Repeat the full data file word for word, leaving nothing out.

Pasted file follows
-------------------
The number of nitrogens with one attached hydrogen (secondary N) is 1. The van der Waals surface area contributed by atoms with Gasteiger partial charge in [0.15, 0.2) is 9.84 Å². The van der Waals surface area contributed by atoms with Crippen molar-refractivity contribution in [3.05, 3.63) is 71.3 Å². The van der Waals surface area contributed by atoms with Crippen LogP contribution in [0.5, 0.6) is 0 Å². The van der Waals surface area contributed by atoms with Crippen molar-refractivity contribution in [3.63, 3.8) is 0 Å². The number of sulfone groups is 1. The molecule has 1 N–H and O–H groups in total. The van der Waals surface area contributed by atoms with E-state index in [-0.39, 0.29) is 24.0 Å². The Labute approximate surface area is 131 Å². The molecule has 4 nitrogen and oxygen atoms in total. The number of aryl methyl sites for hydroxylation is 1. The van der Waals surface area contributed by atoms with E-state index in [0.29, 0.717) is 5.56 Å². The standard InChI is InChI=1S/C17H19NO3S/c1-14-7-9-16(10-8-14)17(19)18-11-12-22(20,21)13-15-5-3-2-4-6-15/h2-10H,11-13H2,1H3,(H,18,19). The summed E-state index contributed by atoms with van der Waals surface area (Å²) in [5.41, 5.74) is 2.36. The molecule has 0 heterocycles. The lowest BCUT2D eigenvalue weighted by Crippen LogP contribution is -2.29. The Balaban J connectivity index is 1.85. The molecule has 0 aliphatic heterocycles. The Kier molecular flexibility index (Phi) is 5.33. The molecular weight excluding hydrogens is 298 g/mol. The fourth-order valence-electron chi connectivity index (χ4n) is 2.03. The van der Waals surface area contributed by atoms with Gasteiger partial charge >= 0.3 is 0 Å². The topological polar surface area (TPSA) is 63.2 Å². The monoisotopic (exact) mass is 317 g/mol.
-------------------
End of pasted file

The number of nitrogens with one attached hydrogen (secondary N) is 1. The van der Waals surface area contributed by atoms with Gasteiger partial charge in [0.15, 0.2) is 9.84 Å². The van der Waals surface area contributed by atoms with Crippen molar-refractivity contribution in [3.05, 3.63) is 71.3 Å². The van der Waals surface area contributed by atoms with Crippen LogP contribution in [0.5, 0.6) is 0 Å². The van der Waals surface area contributed by atoms with Crippen molar-refractivity contribution in [3.63, 3.8) is 0 Å². The number of sulfone groups is 1. The molecule has 1 N–H and O–H groups in total. The van der Waals surface area contributed by atoms with E-state index in [-0.39, 0.29) is 24.0 Å². The Labute approximate surface area is 131 Å². The molecule has 4 nitrogen and oxygen atoms in total. The number of aryl methyl sites for hydroxylation is 1. The van der Waals surface area contributed by atoms with E-state index in [0.29, 0.717) is 5.56 Å². The standard InChI is InChI=1S/C17H19NO3S/c1-14-7-9-16(10-8-14)17(19)18-11-12-22(20,21)13-15-5-3-2-4-6-15/h2-10H,11-13H2,1H3,(H,18,19). The summed E-state index contributed by atoms with van der Waals surface area (Å²) in [5.41, 5.74) is 2.36. The molecule has 0 heterocycles. The lowest BCUT2D eigenvalue weighted by Crippen LogP contribution is -2.29. The Balaban J connectivity index is 1.85. The molecule has 0 aliphatic heterocycles. The Kier molecular flexibility index (Phi) is 5.33. The molecular weight excluding hydrogens is 298 g/mol. The fourth-order valence-electron chi connectivity index (χ4n) is 2.03. The van der Waals surface area contributed by atoms with Gasteiger partial charge >= 0.3 is 0 Å². The topological polar surface area (TPSA) is 63.2 Å². The monoisotopic (exact) mass is 317 g/mol.